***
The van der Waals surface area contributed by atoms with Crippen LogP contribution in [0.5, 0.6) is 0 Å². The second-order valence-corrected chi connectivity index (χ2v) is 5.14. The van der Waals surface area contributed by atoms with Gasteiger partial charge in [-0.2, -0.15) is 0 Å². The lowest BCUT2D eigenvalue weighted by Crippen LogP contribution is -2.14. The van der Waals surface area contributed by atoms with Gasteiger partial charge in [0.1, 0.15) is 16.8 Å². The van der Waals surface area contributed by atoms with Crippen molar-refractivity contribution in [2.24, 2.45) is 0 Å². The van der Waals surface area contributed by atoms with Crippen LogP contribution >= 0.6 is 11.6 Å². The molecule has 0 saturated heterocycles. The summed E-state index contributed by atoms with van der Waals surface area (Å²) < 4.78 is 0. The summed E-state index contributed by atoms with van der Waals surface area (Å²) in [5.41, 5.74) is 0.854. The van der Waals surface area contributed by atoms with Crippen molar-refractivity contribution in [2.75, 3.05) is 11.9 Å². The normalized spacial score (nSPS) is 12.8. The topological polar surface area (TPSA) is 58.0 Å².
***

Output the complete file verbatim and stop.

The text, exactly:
The van der Waals surface area contributed by atoms with Crippen LogP contribution in [0.5, 0.6) is 0 Å². The second-order valence-corrected chi connectivity index (χ2v) is 5.14. The van der Waals surface area contributed by atoms with Gasteiger partial charge in [-0.2, -0.15) is 0 Å². The lowest BCUT2D eigenvalue weighted by Crippen LogP contribution is -2.14. The van der Waals surface area contributed by atoms with Gasteiger partial charge in [0.1, 0.15) is 16.8 Å². The van der Waals surface area contributed by atoms with Crippen molar-refractivity contribution in [2.24, 2.45) is 0 Å². The van der Waals surface area contributed by atoms with Crippen LogP contribution >= 0.6 is 11.6 Å². The molecule has 0 saturated heterocycles. The summed E-state index contributed by atoms with van der Waals surface area (Å²) < 4.78 is 0. The summed E-state index contributed by atoms with van der Waals surface area (Å²) in [5.41, 5.74) is 0.854. The van der Waals surface area contributed by atoms with Crippen molar-refractivity contribution in [2.75, 3.05) is 11.9 Å². The normalized spacial score (nSPS) is 12.8. The topological polar surface area (TPSA) is 58.0 Å².